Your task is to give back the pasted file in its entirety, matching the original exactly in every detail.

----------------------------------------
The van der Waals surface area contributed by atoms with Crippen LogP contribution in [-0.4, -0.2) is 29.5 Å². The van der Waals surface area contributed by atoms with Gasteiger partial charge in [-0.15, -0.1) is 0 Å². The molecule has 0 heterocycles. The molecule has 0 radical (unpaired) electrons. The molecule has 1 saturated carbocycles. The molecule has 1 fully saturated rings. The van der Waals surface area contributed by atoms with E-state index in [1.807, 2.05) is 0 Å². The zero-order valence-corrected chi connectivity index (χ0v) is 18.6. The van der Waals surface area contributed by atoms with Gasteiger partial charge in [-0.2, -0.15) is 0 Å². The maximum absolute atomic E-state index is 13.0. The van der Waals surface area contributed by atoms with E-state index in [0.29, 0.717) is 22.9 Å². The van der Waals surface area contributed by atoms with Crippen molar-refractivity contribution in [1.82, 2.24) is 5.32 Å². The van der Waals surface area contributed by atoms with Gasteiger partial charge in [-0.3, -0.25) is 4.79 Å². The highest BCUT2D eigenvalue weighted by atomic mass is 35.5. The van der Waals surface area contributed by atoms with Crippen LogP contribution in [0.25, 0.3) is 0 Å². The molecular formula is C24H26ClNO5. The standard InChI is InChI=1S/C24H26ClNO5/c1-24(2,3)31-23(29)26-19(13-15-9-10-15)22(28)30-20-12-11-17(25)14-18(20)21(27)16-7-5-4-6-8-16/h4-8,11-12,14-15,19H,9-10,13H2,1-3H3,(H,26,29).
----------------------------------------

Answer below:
The van der Waals surface area contributed by atoms with Crippen LogP contribution in [-0.4, -0.2) is 29.5 Å². The van der Waals surface area contributed by atoms with Gasteiger partial charge in [-0.15, -0.1) is 0 Å². The molecule has 0 heterocycles. The molecule has 0 radical (unpaired) electrons. The molecule has 1 saturated carbocycles. The molecule has 1 fully saturated rings. The van der Waals surface area contributed by atoms with E-state index in [1.807, 2.05) is 0 Å². The zero-order valence-corrected chi connectivity index (χ0v) is 18.6. The van der Waals surface area contributed by atoms with Gasteiger partial charge in [-0.2, -0.15) is 0 Å². The maximum absolute atomic E-state index is 13.0. The van der Waals surface area contributed by atoms with E-state index in [0.29, 0.717) is 22.9 Å². The van der Waals surface area contributed by atoms with Crippen molar-refractivity contribution in [1.82, 2.24) is 5.32 Å². The van der Waals surface area contributed by atoms with Gasteiger partial charge in [-0.3, -0.25) is 4.79 Å². The highest BCUT2D eigenvalue weighted by atomic mass is 35.5. The van der Waals surface area contributed by atoms with Crippen LogP contribution in [0.25, 0.3) is 0 Å². The molecular formula is C24H26ClNO5. The standard InChI is InChI=1S/C24H26ClNO5/c1-24(2,3)31-23(29)26-19(13-15-9-10-15)22(28)30-20-12-11-17(25)14-18(20)21(27)16-7-5-4-6-8-16/h4-8,11-12,14-15,19H,9-10,13H2,1-3H3,(H,26,29).